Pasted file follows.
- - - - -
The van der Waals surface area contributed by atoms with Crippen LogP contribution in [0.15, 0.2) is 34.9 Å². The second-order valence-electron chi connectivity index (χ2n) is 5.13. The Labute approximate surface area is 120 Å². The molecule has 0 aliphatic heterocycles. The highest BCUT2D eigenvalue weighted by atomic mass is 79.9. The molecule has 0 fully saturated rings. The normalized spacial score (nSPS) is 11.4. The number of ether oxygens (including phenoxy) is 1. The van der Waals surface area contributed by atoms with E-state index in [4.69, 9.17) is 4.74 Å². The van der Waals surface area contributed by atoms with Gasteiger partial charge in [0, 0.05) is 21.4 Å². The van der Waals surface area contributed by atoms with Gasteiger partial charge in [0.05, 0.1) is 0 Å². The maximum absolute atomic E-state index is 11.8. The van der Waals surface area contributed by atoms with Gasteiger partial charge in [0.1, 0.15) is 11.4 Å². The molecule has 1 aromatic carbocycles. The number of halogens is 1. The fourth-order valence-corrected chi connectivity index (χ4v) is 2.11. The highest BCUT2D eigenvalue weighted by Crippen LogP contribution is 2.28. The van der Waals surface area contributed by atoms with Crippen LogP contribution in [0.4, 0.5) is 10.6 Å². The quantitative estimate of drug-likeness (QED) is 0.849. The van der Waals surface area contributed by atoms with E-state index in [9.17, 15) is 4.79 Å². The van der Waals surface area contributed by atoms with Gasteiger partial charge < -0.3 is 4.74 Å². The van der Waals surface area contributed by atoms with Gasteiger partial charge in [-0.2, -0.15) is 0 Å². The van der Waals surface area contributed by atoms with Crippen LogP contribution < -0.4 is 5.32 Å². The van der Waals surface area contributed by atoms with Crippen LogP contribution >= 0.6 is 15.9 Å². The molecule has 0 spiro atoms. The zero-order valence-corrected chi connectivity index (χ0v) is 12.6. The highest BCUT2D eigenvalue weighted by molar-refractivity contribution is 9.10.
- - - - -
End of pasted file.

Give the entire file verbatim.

The van der Waals surface area contributed by atoms with Crippen LogP contribution in [0.15, 0.2) is 34.9 Å². The second-order valence-electron chi connectivity index (χ2n) is 5.13. The Labute approximate surface area is 120 Å². The molecule has 0 aliphatic heterocycles. The highest BCUT2D eigenvalue weighted by atomic mass is 79.9. The molecule has 0 fully saturated rings. The normalized spacial score (nSPS) is 11.4. The number of ether oxygens (including phenoxy) is 1. The van der Waals surface area contributed by atoms with E-state index in [4.69, 9.17) is 4.74 Å². The van der Waals surface area contributed by atoms with Gasteiger partial charge in [0, 0.05) is 21.4 Å². The van der Waals surface area contributed by atoms with Gasteiger partial charge in [0.05, 0.1) is 0 Å². The maximum absolute atomic E-state index is 11.8. The van der Waals surface area contributed by atoms with Gasteiger partial charge in [0.1, 0.15) is 11.4 Å². The molecule has 1 aromatic carbocycles. The number of halogens is 1. The fourth-order valence-corrected chi connectivity index (χ4v) is 2.11. The highest BCUT2D eigenvalue weighted by Crippen LogP contribution is 2.28. The van der Waals surface area contributed by atoms with Crippen LogP contribution in [0.4, 0.5) is 10.6 Å². The quantitative estimate of drug-likeness (QED) is 0.849. The van der Waals surface area contributed by atoms with E-state index in [9.17, 15) is 4.79 Å². The van der Waals surface area contributed by atoms with Gasteiger partial charge < -0.3 is 4.74 Å². The van der Waals surface area contributed by atoms with Gasteiger partial charge in [-0.2, -0.15) is 0 Å². The van der Waals surface area contributed by atoms with Crippen LogP contribution < -0.4 is 5.32 Å². The van der Waals surface area contributed by atoms with Crippen LogP contribution >= 0.6 is 15.9 Å². The molecule has 0 spiro atoms. The zero-order valence-corrected chi connectivity index (χ0v) is 12.6. The highest BCUT2D eigenvalue weighted by molar-refractivity contribution is 9.10.